Ballmer was his usual self. The MACH hires were bordering on annoying but can't help but love the general enthusiasm.

KT was not so impressive IMHO. His preso was almost the same as last year's MGX. He preached more than he presented and for the love of god will someone please educate him on the software business and that partnering in the world of software is DIFFERENT THAN THE BEAT THE CRAP OUT OF VENDORS WAL-MART STYLE that he grew up with. Seriously, this needs to stop. He may be able to wrangle costs, but I would argue not so well there given the stock performance. He may drive for results, but let's be real, the coersion management style is wearing thin. Did he deliver the revenue growth - yes and should be rewarded for this. Has he set MSFT up for success - NO - because he has failed along with Chris Liddell to drive a highly productive P&L for the company. Revenue growth yes. Cost structure to fend off competitive attacks, strategically enter and own new markets, and an HR strategy to make top talent line up outside the doors in Redmond - no. This is our core problem. We can build all kinds of amazing stuff we just don't know how to monetize it.

Wall Street seems to have grown tired, and rightfully so, of our "we'll figure it out" and SteveB's famous we'll-keep-coming-at-it-again-and again-and again approach. For goodness sake, haven't we learned anything from all these attemps?!?!?

On a lighter note, it was good to see some orgs at MGX that are new (aQuantive) and old but previously opted out (OEM). Other surprises - Elop was a great presenter, not sure how he'll do post-Raikes, but was impressed with him at MGX. The scorecard discussion put most of us to sleep - please, this was ridiculous - if you've ever had a job and not seen a scorecard and don't know how to manage to one then we shouldn't have hired you into SMSG. Veghte did better than expected but danced around specifics so that falls into the stay-tuned category.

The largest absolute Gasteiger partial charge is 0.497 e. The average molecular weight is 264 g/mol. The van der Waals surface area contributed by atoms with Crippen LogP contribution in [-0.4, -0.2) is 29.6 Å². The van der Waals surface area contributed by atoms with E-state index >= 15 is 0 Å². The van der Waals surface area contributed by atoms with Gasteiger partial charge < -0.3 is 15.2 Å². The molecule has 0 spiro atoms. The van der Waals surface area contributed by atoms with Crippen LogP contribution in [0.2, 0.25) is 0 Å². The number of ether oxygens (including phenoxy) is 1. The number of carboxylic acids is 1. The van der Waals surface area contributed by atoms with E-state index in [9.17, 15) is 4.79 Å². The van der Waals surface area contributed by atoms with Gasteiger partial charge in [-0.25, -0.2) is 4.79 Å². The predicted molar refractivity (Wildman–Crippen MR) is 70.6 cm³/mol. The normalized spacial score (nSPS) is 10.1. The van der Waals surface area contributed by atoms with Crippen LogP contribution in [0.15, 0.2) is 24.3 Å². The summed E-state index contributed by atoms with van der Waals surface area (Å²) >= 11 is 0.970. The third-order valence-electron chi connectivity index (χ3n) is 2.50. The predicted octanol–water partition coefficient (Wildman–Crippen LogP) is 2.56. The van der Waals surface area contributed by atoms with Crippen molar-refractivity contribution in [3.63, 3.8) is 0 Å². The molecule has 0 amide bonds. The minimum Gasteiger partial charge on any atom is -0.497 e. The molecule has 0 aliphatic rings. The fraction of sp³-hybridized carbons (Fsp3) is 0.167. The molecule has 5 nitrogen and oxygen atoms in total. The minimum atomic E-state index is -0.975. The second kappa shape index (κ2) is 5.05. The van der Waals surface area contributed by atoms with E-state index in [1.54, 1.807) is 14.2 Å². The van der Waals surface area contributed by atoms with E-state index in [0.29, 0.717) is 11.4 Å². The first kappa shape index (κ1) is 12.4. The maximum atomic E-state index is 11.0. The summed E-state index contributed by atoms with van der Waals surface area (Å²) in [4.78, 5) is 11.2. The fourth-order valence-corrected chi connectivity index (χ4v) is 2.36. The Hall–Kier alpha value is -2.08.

Personally the BOD needs to kick some behind into gear. The BOD commitments for FY09:
1. Do a real succession plan for the senior execs. I'm certain we have these, but are they the right people.
2. Pay execs on LT P&L viability. They should be paid off some P&L index metrics across the software industry and other large companies.
3. Prune, prune, prune - cut the businesses we really don't need. Sell them or just pull the plug, but prune out the weeds and move on so the grass can grow greener.
4. Partner comp and eligibility overhaul. Is this program really delivering what the company needs? Does it breed the exec leadership the company needs for the next 10 years?
5. Offer an early retirement package based on tenure in SMSG. I see too many people treading water that have been around a long time. Laziness breads complacent attitudes which breeds the kind of P&L mess we have.
6. Get online services right - insulate that org and keep the old-timers out. This is a new business and doesn't fit MSFT's culture generally speaking so give them some of the oxygen they need and hold them accountable to the outcomes without forcing them into a process that doesn't align to that business.
7. Buy some duct tape and don't let SteveB talk so much.

That should keep them busy enough.

Anonymous said...

>If Ballmer decided to leave/was ousted from his CEO role, . . .

As much as I like to comment on Balmer's favorite position as Corporate kick ball, incompetence couldn't be assessed as long as Microsoft keeps raking in the billions. Even the `disappointing' results show a healthy profit relative to the markets miserable condition.

Balmer will likely stay as long as the cash kow keep kicking $ into the koffers of MS. If Microsoft gets control of Yahoo, a new cash cow conceivably is in the offing. And, sadly, Yahoo caved today giving Icahn three seats on the board, so it won't be long before Yahoo is turned into a worthless brand after Balmer starts playing with it.